# Your First Plugin (Mac)

This guide walks you through your first plugin for Rhino for Mac using RhinoCommon and Visual Studio for Mac.

It is presumed you already have the necessary tools installed and are ready to go. If you are not there yet, see Installing Tools (Mac).

## HelloRhinoCommon

We will use the Rhino Xamarin Addin/Extension to create a new, basic, command plugin called HelloRhinoCommon.

If you are familiar with Visual Studio for Windows or Visual Studio for Mac, these step-by-step instructions may be overly detailed for you. The executive summary: create a new Solution using the RhinoCommon Plugin template, build and run, and then make a change.

We are presuming you have never used Visual Studio for Mac before, so we’ll go through this one step at a time.

### File New

1. If you have not done so already, launch Visual Studio for Mac.
2. Navigate to File > New > Solution
3. A New Project wizard should appear. In the left column, find the Other > Miscellaneous section. Under General, select the RhinoCommon Plug-In template…
4. Click the Next button.
5. You will now Configure your new project. For the purposes of this Guide, we will name our demo plugin HelloRhinoCommon. Fill in the Project Name field. Browse and select a location for this plugin on your Mac…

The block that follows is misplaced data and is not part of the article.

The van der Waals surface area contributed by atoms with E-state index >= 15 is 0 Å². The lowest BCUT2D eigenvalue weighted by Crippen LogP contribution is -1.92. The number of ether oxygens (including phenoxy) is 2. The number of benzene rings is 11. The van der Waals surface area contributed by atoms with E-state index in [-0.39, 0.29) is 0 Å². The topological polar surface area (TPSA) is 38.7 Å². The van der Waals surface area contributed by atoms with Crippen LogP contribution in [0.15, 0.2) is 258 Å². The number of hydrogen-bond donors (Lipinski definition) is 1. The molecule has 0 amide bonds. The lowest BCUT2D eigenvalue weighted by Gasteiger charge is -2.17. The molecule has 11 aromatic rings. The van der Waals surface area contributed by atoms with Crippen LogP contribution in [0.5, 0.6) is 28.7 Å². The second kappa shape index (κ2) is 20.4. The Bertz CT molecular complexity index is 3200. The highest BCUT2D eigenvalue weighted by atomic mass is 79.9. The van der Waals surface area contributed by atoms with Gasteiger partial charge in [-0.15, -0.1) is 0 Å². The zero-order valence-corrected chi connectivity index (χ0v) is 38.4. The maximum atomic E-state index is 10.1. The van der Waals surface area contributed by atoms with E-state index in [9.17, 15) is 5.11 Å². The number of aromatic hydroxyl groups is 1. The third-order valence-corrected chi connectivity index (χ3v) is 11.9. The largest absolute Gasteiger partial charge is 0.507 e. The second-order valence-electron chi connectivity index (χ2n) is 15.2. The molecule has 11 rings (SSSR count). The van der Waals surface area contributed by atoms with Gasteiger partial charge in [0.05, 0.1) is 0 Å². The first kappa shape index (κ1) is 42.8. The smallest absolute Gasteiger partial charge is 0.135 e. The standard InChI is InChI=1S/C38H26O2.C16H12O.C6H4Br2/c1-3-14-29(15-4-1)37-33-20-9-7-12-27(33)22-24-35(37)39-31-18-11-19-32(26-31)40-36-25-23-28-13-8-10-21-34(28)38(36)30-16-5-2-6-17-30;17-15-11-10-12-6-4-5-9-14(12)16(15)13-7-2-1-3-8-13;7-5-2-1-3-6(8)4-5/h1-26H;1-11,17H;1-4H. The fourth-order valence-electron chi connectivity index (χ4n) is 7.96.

6. Check Create a project within the solution directory. Note: This is optional depending on how you want to structure your projects.
7. Click the Create button. Note: You don’t have to create a .git repository for this demo.
8. A new solution called HelloRhinoCommon should open…
9. Right-click on the HelloRhinoCommon project and select Set As Startup Project from the menu.

### Boilerplate Build

1. Before we do anything, let’s build and run HelloRhinoCommon to make sure everything is working as expected. We’ll just build the boilerplate Plugin template. Click the large Build > Run (play) button in the upper-left corner of Visual Studio for Mac…
2. Rhinoceros launches. Create a New Model
3. Enter the HelloRhinoCommonCommand command. Notice that the command autocompletes…
4. The HelloRhinoCommonCommand command begins and prompts you…
5. Notice there is also a command status in Rhino’s command history area when the command begins…
6. Also note there is a command status in Rhino’s command history area when the command ends…
7. Quit Rhinoceros. This stops the session. Go back to Visual Studio for Mac. Let’s take a look at the…

### Plugin Anatomy

1. Use the Solution Explorer to expand the Solution (.sln) so that it looks like this…